EDF Health

Selected tag(s): carcinogen

Won’t we ever stop playing whack-a-mole with “regrettable chemical substitutions”?

Richard Denison, Ph.D., is a Senior Scientist.

In recent days, two compelling cases have surfaced of so-called “regrettable substitutions” – industry responding to concerns about the use of one dangerous chemical by replacing it with another that is less well-studied, or at least not currently in the crosshairs.

Case 1:  Chinese manufacturers of children’s jewelry, responding to concerns and restrictions on the use of lead in such products produced for export to the U.S., have replaced it with cadmium, a known human carcinogen and developmental toxicant that, if anything is even more toxic to kids than lead – but is not subject to any restrictions in such kids’ products.

Case 2:  American food product manufacturers, responding to concerns about the devastating effects on the lungs of workers exposed to diacetyl – an artificial butter flavoring used in many products, most notably microwave popcorn – have begun to replace it with closely related chemicals likely to break down into diacetyl or otherwise have similar effects.

Are we destined forever to play this dangerous variant on the game of whack-a-mole, or can something be done? Read More »

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Not a silly question: Is Halloween mischief worth risking toxic exposures?

Cal Baier-AndersonCal Baier-Anderson, Ph.D., is a Health Scientist.

Growing up in the 1970s, Mischief Night was a big deal for me.  When I was in grade school, hoards of us kids took to our neighborhood just after dark to wreak innocent havoc.  More fun than Halloween, I recall soaping up car windows and decorating neighbors’ trees with toilet paper.  (What were our parents thinking?)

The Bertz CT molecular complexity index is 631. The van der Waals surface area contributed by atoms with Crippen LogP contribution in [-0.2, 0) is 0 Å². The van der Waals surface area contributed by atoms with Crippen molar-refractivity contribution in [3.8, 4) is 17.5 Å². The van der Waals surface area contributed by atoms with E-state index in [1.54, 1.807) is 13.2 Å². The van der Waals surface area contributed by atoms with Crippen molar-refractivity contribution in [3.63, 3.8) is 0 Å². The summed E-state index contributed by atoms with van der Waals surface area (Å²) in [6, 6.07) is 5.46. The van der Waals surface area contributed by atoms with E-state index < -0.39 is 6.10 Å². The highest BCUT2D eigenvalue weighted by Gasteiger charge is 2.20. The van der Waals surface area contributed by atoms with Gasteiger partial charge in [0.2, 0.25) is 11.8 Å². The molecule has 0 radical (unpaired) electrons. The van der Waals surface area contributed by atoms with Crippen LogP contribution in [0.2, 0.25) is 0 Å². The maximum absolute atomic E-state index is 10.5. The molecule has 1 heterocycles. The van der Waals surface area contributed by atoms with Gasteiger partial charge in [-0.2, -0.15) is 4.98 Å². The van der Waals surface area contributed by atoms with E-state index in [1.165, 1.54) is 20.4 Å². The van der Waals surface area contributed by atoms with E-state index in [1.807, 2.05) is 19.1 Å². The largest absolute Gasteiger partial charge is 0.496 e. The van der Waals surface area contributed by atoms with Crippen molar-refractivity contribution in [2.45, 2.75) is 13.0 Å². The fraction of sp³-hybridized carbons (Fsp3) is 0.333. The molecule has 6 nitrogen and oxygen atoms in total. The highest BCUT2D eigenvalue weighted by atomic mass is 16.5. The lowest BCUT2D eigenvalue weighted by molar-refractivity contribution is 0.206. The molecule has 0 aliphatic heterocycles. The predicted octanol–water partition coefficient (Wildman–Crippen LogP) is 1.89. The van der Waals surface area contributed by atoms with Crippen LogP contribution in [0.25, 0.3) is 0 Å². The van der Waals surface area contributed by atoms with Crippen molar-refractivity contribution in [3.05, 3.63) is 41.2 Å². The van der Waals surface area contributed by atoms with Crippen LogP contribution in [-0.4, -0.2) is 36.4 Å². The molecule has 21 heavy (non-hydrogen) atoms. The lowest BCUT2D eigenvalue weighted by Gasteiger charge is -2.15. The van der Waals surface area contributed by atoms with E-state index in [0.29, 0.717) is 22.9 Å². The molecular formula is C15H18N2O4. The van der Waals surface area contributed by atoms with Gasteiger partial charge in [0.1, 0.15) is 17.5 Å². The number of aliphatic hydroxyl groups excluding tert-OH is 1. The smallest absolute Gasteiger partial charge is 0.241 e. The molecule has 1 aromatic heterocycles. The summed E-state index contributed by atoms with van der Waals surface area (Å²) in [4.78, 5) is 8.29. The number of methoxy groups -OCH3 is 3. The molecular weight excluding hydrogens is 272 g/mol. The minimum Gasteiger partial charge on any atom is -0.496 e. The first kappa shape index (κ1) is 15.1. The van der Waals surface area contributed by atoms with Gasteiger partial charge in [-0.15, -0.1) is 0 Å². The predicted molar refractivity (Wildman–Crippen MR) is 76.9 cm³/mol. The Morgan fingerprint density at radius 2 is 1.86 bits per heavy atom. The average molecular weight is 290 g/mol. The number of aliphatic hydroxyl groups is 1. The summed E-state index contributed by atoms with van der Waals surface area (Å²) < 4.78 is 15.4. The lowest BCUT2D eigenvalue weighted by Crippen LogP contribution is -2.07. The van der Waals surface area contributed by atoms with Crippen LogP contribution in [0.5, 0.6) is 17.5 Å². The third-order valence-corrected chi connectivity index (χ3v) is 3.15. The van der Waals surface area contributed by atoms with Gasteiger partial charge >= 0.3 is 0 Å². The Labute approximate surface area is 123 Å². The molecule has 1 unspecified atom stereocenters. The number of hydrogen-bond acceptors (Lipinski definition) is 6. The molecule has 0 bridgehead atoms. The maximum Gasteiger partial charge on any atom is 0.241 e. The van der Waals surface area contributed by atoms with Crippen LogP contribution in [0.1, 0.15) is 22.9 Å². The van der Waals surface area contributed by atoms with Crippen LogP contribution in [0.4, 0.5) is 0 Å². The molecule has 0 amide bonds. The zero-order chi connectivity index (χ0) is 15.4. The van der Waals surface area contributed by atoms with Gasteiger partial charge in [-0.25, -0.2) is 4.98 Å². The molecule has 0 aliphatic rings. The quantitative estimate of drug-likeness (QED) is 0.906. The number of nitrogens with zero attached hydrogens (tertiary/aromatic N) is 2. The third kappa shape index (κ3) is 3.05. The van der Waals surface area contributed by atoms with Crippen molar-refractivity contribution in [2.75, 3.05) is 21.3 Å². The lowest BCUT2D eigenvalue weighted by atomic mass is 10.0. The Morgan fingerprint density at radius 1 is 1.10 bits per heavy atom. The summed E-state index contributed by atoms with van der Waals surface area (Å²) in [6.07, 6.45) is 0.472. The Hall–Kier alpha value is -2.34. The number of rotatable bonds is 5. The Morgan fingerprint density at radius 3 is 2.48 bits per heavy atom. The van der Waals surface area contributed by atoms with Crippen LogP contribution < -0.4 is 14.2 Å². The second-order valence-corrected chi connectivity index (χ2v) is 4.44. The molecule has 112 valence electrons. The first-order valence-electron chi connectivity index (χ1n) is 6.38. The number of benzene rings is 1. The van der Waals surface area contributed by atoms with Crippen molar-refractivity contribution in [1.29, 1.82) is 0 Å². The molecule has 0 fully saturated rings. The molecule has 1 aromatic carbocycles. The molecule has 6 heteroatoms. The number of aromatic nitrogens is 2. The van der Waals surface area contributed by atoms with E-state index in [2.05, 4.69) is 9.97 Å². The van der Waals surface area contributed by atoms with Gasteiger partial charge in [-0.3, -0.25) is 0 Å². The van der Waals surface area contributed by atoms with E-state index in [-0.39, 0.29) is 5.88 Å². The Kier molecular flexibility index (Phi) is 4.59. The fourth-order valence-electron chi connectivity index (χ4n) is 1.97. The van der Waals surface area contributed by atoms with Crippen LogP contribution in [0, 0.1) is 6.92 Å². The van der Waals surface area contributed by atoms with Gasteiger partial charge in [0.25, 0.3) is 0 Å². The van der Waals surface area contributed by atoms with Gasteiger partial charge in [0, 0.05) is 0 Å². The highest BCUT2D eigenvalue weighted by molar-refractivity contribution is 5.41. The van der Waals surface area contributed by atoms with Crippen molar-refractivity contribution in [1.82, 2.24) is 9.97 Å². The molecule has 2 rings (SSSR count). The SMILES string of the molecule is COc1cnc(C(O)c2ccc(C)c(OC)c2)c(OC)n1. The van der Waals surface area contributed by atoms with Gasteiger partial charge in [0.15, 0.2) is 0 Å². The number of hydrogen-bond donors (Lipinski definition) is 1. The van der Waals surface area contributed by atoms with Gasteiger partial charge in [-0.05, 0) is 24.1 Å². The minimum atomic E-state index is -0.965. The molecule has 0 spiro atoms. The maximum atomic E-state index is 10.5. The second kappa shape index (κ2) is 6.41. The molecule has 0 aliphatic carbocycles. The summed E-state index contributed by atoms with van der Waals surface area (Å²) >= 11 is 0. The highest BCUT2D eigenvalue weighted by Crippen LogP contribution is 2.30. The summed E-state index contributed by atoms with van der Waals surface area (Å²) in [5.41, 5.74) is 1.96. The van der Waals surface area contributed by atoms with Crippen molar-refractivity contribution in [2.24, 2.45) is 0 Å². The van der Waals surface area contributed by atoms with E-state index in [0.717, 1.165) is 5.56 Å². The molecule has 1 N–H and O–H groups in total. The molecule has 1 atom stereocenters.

When a wonder toy called Silly String hit the stores, Mischief Night turned psychedelic with crazy vibrant colors issuing in long streams from an aerosol can!  And what was the harm?  Silly String simply dried up and blew away.  Who knew that we might actually be spewing a brew of toxic chemicals?  Read More »

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Questionable risk decisions under ChAMP: Chlorobenzenes Category

Cal Baier-Anderson, Ph.D., is a Health Scientist and Richard Denison, Ph.D., is a Senior Scientist.

Our analysis of EPA’s risk decision under ChAMP for this category of toxic chemicals vividly illustrates how EPA has failed to adopt a health-protective approach to its screening of HPV chemicals.  Rather, it misclassifies or understates these chemicals’ hazards, asserts that existing regulations are sufficient even when they are quite old or do not cover identified exposures, and naively assumes that children will not be as exposed as adults to consumer products used in the home unless they are intended for their use.  Finally, this case demonstrates that manufacturers are not reporting to EPA even readily available information on their chemicals’ uses.  Read More »

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Are Multi-Walled Carbon Nanotubes More Like Asbestos Than We Thought?

John BalbusJohn Balbus, M.D., M.P.H., is Chief Health Scientist.

We and many others have made analogies between nanoparticles and asbestos.  The purpose of the analogy has generally been to emphasize the long latency that can occur between exposure to toxic materials and the development and subsequent recognition of disease arising from that exposure.  And, of course, the enormous legal and financial burden of failing to adequately consider risks before allowing widespread exposure.  But a new study suggests that the analogy may be even stronger than we thought:  It may extend to the capacity to cause mesothelioma, the rare form of cancer associated with exposure to asbestos. Read More »

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